French Open 2018: Victoria Azarenka says seeding rule needs to be fair for all players, not just Serena Williams
Victoria Azarenka said on Monday that any change in seeding rules for returning mothers at Grand Slam tournaments would have to be for all players and not just Serena Williams.
Paris: Former world number one Victoria Azarenka said on Monday that any change in seeding rules for returning mothers at Grand Slam tournaments would have to be for all players and not just Serena Williams.
Roland Garros organisers have come under fire for not seeding 23-time major champion Williams for the French Open, as the American makes her Grand Slam comeback after stepping away from the Tour in February 2017 to have her first child.
Azarenka herself missed much of last season after giving birth and becoming embroiled in a custody battle and was not seeded on her return at Wimbledon.
"We are talking about one individual being seeded. So if we talk about the rule, then the rule should be for everybody," said the Belarusian after her shock first-round defeat by Katerina Siniakova at Roland Garros.
"This conversation was not on the table last year when I was coming back and I was not seeded in Wimbledon.
"And Wimbledon has the choice to do that. And this year they are going to be seeding Serena
"So if we talk in terms of rule, the rule has to be for everybody."
Azarenka, good friends with Serena, insisted the issue had been blown out of proportion, but said that the rules should be changed to distinguish between breaks for injury and due to pregnancy.
"I think this chaos that's been created is not that Serena is upset that she's not seeded. It's more outside noise and making a big story out of that.
"But there are conversations about rules, and we are talking about at least first separating the injury and pregnancy, and I think that's really important."
Two-time Australian Open champion Azarenka played her first Grand Slam match since Wimbledon last July on Monday, but was stunned 7-5, 7-5 by Siniakova.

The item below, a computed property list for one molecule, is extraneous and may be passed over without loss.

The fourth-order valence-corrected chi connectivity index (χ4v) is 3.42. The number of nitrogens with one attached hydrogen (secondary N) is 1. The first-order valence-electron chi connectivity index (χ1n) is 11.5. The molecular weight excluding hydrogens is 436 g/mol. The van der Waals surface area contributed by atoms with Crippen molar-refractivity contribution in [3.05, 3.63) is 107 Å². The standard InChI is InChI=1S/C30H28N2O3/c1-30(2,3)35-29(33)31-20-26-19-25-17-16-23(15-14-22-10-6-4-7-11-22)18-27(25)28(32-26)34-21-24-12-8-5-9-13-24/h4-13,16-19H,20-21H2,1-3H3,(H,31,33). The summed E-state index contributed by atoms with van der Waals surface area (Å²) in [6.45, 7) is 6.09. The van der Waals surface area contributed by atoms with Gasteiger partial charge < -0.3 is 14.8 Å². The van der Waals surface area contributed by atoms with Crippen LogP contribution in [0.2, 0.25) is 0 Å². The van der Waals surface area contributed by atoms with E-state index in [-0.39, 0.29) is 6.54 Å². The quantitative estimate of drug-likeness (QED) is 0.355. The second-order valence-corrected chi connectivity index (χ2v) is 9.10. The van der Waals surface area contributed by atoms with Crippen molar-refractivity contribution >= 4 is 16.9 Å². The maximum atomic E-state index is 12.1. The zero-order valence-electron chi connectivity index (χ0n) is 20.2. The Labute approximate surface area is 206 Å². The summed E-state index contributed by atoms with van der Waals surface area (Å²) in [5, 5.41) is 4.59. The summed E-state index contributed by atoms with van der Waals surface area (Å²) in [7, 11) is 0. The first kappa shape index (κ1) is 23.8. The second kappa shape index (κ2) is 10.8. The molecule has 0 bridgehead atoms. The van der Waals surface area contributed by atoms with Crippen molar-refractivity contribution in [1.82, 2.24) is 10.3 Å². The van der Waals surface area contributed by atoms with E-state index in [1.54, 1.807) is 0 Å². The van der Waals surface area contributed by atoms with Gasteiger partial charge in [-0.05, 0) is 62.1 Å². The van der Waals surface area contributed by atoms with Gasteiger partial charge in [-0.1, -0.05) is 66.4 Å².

The Belarusian returned to tennis in June last year following the birth of her son Leo in 2016 but then put her career on hold again after a judge in California had ruled that her son Leo should not leave the state until custody was resolved.
The former world number one returned to Europe at this month’s Madrid Open, her first clay court tennis in two years. She is currently ranked 82 in the world.
“Even though I am doing good things in practice, I’m not able to transfer it to the match,” Azarenka told a post-match news conference.
Azarenka showed signs of a comeback after surrendering the first set, winning a fierce-hitting baseline exchange to go to 2-2. But she was unable to build momentum even as her Czech opponent lost her cool over a handful of disputed line calls.
“I’m pretty happy with the serve today. I just didn’t use the opportunities I created with the serve. The first shot was not aggressive and giving me that feeling of going forward,” she said.
The months-long custody fight over her son Leo has been a painful distraction for Azarenka. In an open letter last year, the 28-year-old, who won the Australian Open in 2012 and 2013, said no one should ever have to decide between a child and their career.
The 28-year-old was broken to love in the 12th games of each set to be dumped out by world number 57.
The two-time Australian Open champion has now won just two matches at Roland Garros in the last five years.
"Even though I'm doing good things in practice, I am not able to transfer it to the match," Azarenka added.
"So I really need to kind of take a look at what I can do better. Right now in the match it's not working."
Czech Siniakova moves on to a second-round match with Ukraine's Kateryna Kozlova, who knocked out defending champion Jelena Ostapenko on Sunday, in a part of the draw in which the only remaining seed is number 26 Barbora Strycova.
With inputs from agencies
The withdrawal was announced by the official Twitter feed for the hard-court tournament at Indian Wells, which is scheduled for 4-17 October after twice being delayed during the coronavirus pandemic.
The 29-year-old Czech player was set to be the top seed at the WTA tournament played in the eastern Czech city of Ostrava on 20-26 September.
Emma Raducanu parts ways with coach Andrew Richardson citing need for 'someone with WTA Tour experience'
Richardson, who coached British youth players, worked with Raducanu at Bromley Tennis Centre near her Kent home and then went with the 18-year-old to New York, where she entered her second major in the qualifying rounds.